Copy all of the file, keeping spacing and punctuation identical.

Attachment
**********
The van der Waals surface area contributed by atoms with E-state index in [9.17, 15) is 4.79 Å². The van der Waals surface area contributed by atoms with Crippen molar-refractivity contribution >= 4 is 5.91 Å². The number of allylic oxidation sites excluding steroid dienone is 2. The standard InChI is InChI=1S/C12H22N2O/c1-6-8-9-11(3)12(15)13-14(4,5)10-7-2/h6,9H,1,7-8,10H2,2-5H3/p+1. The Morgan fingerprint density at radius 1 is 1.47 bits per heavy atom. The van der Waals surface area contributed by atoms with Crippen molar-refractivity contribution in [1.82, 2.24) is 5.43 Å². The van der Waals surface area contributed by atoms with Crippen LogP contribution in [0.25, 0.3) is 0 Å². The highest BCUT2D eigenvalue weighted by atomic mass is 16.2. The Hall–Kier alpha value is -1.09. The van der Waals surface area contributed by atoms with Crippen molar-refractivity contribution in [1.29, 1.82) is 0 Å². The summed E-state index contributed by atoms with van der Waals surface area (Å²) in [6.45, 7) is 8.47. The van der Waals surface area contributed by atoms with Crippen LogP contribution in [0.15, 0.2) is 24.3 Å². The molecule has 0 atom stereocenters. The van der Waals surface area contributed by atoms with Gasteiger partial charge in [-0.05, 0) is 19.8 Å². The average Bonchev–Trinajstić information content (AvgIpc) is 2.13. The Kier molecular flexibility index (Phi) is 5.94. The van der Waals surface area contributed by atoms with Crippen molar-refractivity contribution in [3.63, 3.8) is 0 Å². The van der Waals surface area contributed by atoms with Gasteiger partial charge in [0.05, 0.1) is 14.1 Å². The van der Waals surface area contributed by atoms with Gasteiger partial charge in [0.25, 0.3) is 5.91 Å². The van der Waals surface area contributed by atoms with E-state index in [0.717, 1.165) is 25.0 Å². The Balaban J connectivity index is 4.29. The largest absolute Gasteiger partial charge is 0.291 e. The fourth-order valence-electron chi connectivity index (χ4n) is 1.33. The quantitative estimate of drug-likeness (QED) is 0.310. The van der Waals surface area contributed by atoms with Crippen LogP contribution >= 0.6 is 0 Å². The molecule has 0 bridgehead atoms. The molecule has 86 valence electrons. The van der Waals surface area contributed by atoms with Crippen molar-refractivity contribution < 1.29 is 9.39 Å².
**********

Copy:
The van der Waals surface area contributed by atoms with E-state index in [9.17, 15) is 4.79 Å². The van der Waals surface area contributed by atoms with Crippen molar-refractivity contribution >= 4 is 5.91 Å². The number of allylic oxidation sites excluding steroid dienone is 2. The standard InChI is InChI=1S/C12H22N2O/c1-6-8-9-11(3)12(15)13-14(4,5)10-7-2/h6,9H,1,7-8,10H2,2-5H3/p+1. The Morgan fingerprint density at radius 1 is 1.47 bits per heavy atom. The van der Waals surface area contributed by atoms with Crippen molar-refractivity contribution in [1.82, 2.24) is 5.43 Å². The van der Waals surface area contributed by atoms with Crippen LogP contribution in [0.25, 0.3) is 0 Å². The highest BCUT2D eigenvalue weighted by atomic mass is 16.2. The Hall–Kier alpha value is -1.09. The van der Waals surface area contributed by atoms with Crippen molar-refractivity contribution in [1.29, 1.82) is 0 Å². The summed E-state index contributed by atoms with van der Waals surface area (Å²) in [6.45, 7) is 8.47. The van der Waals surface area contributed by atoms with Crippen LogP contribution in [0.15, 0.2) is 24.3 Å². The molecule has 0 atom stereocenters. The van der Waals surface area contributed by atoms with Gasteiger partial charge in [-0.05, 0) is 19.8 Å². The average Bonchev–Trinajstić information content (AvgIpc) is 2.13. The Kier molecular flexibility index (Phi) is 5.94. The van der Waals surface area contributed by atoms with Crippen molar-refractivity contribution in [3.63, 3.8) is 0 Å². The van der Waals surface area contributed by atoms with Gasteiger partial charge in [0.05, 0.1) is 14.1 Å². The van der Waals surface area contributed by atoms with Gasteiger partial charge in [0.25, 0.3) is 5.91 Å². The van der Waals surface area contributed by atoms with E-state index in [0.717, 1.165) is 25.0 Å². The Balaban J connectivity index is 4.29. The largest absolute Gasteiger partial charge is 0.291 e. The fourth-order valence-electron chi connectivity index (χ4n) is 1.33. The quantitative estimate of drug-likeness (QED) is 0.310. The van der Waals surface area contributed by atoms with Crippen LogP contribution >= 0.6 is 0 Å². The molecule has 0 bridgehead atoms. The molecule has 86 valence electrons. The van der Waals surface area contributed by atoms with Crippen molar-refractivity contribution < 1.29 is 9.39 Å².